Acute myeloid leukemia (AML) is a rapidly progressing cancer that develops in the myeloid cells of the bone marrow and travels into the blood, sometimes spreading to other parts of the body, including the lymph nodes, liver, brain, spinal cord, spleen, and testicles.1
A total of 21,380 new cases of AML were estimated to be diagnosed in the United States in 2017 and 10,590 patients to die from the disease.2 AML is a relatively rare disease that affects 4.2 individuals per 100,000 and is more common in men than in women. AML is most often diagnosed in people aged 65 years to 74 years; the median age at diagnosis is 68 years.2
Cytogenetic testing and genetic variation assessment via molecular analysis are vital risk stratification and prognostic tools for managing patients with AML.3 Mutations in the isocitrate dehydrogenase (IDH)2 gene are found in approximately 8% to 12% of patients with AML.4 The IDH2 mutation, one of several common genetic variants in AML, plays a role in the deregulation of gene expression associated with cancer development.5
Novel agents that target specific AML mutations are emerging to fill an unmet need, particularly for patients with relapsed or refractory disease who have a poor prognosis.6 One of these targeted therapies recently became available for appropriate patients with IDH2 mutation–positive AML.7
Idhifa Approved for Relapsed or Refractory AML with IDH2 Mutation
On August 1, 2017, the US Food and Drug Administration (FDA) approved enasidenib (Idhifa; Celgene), an IDH2 inhibitor that blocks key enzymes implicated in cell growth, for the treatment of adults with relapsed or refractory AML and an IDH2 gene mutation, as detected by an FDA-approved test.7,8 Enasidenib is the first IDH2 inhibitor approved by the FDA. The FDA granted enasidenib a priority review and an orphan drug designation.7,8
“AML is a complex, heterogeneous disease, which is particularly difficult to treat in the relapsed or refractory setting,” said Martin Tallman, MD, Hematologic Oncologist and Chief, Leukemia Service at Memorial Sloan Kettering Cancer Center. “IDH2 mutations inhibit the normal maturation of myeloid cells, so having a treatment that targets this mechanism is promising for patients and encouraging to us as physicians who have it as our goal to provide options for every patient,” added Dr Tallman.9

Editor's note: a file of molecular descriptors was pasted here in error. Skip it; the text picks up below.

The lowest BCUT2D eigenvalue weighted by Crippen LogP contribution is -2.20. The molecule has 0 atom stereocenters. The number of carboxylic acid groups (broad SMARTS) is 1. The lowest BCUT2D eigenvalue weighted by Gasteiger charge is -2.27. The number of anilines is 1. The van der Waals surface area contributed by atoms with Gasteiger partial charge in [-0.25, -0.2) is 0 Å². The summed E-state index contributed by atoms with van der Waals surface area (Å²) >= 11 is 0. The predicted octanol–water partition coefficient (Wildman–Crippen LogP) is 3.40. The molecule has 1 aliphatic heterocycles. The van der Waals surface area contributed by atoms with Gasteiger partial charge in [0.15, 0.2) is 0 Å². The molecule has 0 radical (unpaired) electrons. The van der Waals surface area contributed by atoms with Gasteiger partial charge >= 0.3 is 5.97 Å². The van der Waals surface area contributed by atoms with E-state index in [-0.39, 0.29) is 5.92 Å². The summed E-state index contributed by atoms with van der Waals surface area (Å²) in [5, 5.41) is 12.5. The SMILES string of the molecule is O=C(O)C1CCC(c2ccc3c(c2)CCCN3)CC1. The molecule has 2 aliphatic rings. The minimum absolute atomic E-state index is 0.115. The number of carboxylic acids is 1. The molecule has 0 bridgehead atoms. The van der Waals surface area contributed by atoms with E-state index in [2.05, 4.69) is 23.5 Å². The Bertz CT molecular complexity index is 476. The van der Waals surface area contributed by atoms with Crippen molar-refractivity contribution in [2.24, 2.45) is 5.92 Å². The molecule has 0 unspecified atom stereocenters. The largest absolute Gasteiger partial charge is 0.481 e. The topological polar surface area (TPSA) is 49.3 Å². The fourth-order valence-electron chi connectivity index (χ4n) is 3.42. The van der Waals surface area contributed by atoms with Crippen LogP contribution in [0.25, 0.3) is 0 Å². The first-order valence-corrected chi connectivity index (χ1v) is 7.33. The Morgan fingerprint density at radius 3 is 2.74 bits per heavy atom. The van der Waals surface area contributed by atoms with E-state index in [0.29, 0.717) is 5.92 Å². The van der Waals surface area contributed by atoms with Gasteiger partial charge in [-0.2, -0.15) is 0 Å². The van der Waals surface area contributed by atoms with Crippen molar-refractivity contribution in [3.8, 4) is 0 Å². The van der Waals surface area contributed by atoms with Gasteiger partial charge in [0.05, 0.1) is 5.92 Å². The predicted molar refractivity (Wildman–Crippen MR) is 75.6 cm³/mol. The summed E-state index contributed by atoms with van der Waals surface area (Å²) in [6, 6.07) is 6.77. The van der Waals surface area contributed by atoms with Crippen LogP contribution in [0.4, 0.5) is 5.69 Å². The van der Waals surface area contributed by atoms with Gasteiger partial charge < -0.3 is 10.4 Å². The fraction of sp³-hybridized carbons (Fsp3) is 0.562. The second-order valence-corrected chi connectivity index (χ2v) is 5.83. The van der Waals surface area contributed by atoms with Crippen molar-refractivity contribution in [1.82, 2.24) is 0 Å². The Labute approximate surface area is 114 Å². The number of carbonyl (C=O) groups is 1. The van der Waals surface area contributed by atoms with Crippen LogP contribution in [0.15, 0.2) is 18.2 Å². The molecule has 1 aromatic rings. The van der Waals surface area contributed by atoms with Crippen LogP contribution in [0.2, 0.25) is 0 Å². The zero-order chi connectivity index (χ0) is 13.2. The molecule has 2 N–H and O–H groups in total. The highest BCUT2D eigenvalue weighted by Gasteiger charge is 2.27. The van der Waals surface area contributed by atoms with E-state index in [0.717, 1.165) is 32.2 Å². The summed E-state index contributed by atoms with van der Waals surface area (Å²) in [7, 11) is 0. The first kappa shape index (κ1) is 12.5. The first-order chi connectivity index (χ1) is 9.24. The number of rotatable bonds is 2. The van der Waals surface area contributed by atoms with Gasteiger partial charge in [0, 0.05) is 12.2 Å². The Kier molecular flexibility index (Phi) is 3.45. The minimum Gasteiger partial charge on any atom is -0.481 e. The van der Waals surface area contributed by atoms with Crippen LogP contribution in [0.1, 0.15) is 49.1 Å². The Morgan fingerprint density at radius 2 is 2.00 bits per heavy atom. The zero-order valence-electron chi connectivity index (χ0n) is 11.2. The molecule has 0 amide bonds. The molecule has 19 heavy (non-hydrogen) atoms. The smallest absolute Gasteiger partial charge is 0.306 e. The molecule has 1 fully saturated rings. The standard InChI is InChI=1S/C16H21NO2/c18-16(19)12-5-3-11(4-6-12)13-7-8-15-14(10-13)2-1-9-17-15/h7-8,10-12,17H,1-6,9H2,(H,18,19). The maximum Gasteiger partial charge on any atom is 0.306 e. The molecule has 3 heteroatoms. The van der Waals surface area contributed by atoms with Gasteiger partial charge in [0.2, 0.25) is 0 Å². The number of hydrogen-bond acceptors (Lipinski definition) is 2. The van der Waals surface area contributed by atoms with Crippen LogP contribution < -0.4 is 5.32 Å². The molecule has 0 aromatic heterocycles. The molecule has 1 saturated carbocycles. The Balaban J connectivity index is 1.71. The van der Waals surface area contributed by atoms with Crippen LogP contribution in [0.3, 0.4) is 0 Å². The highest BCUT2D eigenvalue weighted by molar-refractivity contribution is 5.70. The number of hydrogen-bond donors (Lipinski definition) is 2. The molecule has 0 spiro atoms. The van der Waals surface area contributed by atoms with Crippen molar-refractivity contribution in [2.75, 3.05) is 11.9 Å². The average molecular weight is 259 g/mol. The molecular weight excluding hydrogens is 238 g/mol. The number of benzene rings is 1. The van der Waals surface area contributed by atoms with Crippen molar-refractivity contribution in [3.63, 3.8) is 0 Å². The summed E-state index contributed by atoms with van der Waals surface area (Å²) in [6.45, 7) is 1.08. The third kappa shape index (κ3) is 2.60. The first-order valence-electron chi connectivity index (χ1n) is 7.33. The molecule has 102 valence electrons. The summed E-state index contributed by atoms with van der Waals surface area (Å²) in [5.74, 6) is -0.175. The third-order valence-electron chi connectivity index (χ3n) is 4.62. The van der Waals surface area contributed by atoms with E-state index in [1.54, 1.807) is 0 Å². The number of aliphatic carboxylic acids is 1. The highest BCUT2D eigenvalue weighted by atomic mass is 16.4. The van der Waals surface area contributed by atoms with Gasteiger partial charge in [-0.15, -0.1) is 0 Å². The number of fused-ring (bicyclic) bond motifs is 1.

Mechanism of Action
Enasidenib, a small-molecule inhibitor of the IDH2 enzyme, targets and inhibits mutations in the IDH2 enzyme, leading to decreased 2-hydroxyglutarate (HG) levels and induced myeloid differentiation. In patients with IDH2 mutation–positive AML, enasidenib was shown to decrease 2-HG levels, reduce blast counts, and increase the volume of mature myeloid cells.8
Dosing and Administration
The recommended dose of enasidenib is 100 mg orally once daily until disease progression or until unacceptable toxicity.8 Enasidenib is available as a 50-mg or a 100-mg tablet for oral administration.8
Pivotal Clinical Trial
The efficacy of enasidenib was assessed in an open-label, single-arm, 2-cohort study in patients with IDH2 mutation–positive AML.6,8 This study included 199 patients (101 in cohort 1 and 98 in cohort 2), ranging in age from 19 years to 100 years (median age, 68 years), who received a median of 2 previous anticancer therapies. Overall, 52% of the patients had disease refractory to previous therapy.8
The median follow-up was 6.6 months.8 The median time to first response for patients who achieved a complete remission or a complete remission with partial hematologic recovery was 1.9 months, and the median time to best response of complete remission or complete remission with partial hematologic recovery was 3.7 months.8
Overall, 46 (23%) patients achieved a best response of complete remission or complete remission with partial hematologic recovery; 39 (85%) of these patients achieved best responses within 6 months of initial treatment with enasidenib (Table).8 Enasidenib demonstrated a median complete remission of 8.2 months in 19% of patients, and a median complete remission with partial hematologic recovery of 9.6 months in 4% of patients, with a minimum of 6 months of treatment (Table).8
After treatment with enasidenib, 53 of the 157 (34%) patients who were dependent on red blood cell and/or platelet transfusions at baseline no longer required such transfusions during any 56-day postbaseline period.8